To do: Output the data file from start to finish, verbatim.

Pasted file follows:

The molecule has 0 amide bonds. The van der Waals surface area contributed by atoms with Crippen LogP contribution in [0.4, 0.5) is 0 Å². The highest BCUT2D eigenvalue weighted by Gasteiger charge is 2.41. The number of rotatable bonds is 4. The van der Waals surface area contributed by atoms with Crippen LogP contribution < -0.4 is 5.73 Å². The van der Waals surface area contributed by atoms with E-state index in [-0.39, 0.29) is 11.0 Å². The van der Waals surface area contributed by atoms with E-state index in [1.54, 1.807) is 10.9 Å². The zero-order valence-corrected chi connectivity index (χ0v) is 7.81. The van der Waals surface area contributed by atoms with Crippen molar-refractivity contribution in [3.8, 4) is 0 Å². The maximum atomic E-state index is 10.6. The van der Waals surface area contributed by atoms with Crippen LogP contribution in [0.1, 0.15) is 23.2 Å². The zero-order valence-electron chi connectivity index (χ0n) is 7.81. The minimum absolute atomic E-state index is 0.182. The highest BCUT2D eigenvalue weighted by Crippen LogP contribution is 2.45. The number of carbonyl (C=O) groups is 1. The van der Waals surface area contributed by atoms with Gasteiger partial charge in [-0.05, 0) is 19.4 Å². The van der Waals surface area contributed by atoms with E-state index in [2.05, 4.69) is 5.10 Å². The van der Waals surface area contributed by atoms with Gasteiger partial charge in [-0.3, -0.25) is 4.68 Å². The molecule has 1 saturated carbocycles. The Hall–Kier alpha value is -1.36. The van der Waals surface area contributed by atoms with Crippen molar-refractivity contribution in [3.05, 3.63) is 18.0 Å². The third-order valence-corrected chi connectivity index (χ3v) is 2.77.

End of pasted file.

The molecule has 0 amide bonds. The van der Waals surface area contributed by atoms with Crippen LogP contribution in [0.4, 0.5) is 0 Å². The highest BCUT2D eigenvalue weighted by Gasteiger charge is 2.41. The number of rotatable bonds is 4. The van der Waals surface area contributed by atoms with Crippen LogP contribution < -0.4 is 5.73 Å². The van der Waals surface area contributed by atoms with E-state index in [-0.39, 0.29) is 11.0 Å². The van der Waals surface area contributed by atoms with E-state index in [1.54, 1.807) is 10.9 Å². The zero-order valence-corrected chi connectivity index (χ0v) is 7.81. The van der Waals surface area contributed by atoms with Crippen molar-refractivity contribution in [3.8, 4) is 0 Å². The maximum atomic E-state index is 10.6. The van der Waals surface area contributed by atoms with Crippen LogP contribution in [0.1, 0.15) is 23.2 Å². The zero-order valence-electron chi connectivity index (χ0n) is 7.81. The minimum absolute atomic E-state index is 0.182. The highest BCUT2D eigenvalue weighted by Crippen LogP contribution is 2.45. The number of carbonyl (C=O) groups is 1. The van der Waals surface area contributed by atoms with Gasteiger partial charge in [-0.05, 0) is 19.4 Å². The van der Waals surface area contributed by atoms with E-state index in [2.05, 4.69) is 5.10 Å². The van der Waals surface area contributed by atoms with Gasteiger partial charge in [-0.3, -0.25) is 4.68 Å². The molecule has 1 saturated carbocycles. The Hall–Kier alpha value is -1.36. The van der Waals surface area contributed by atoms with Crippen molar-refractivity contribution in [3.05, 3.63) is 18.0 Å². The third-order valence-corrected chi connectivity index (χ3v) is 2.77.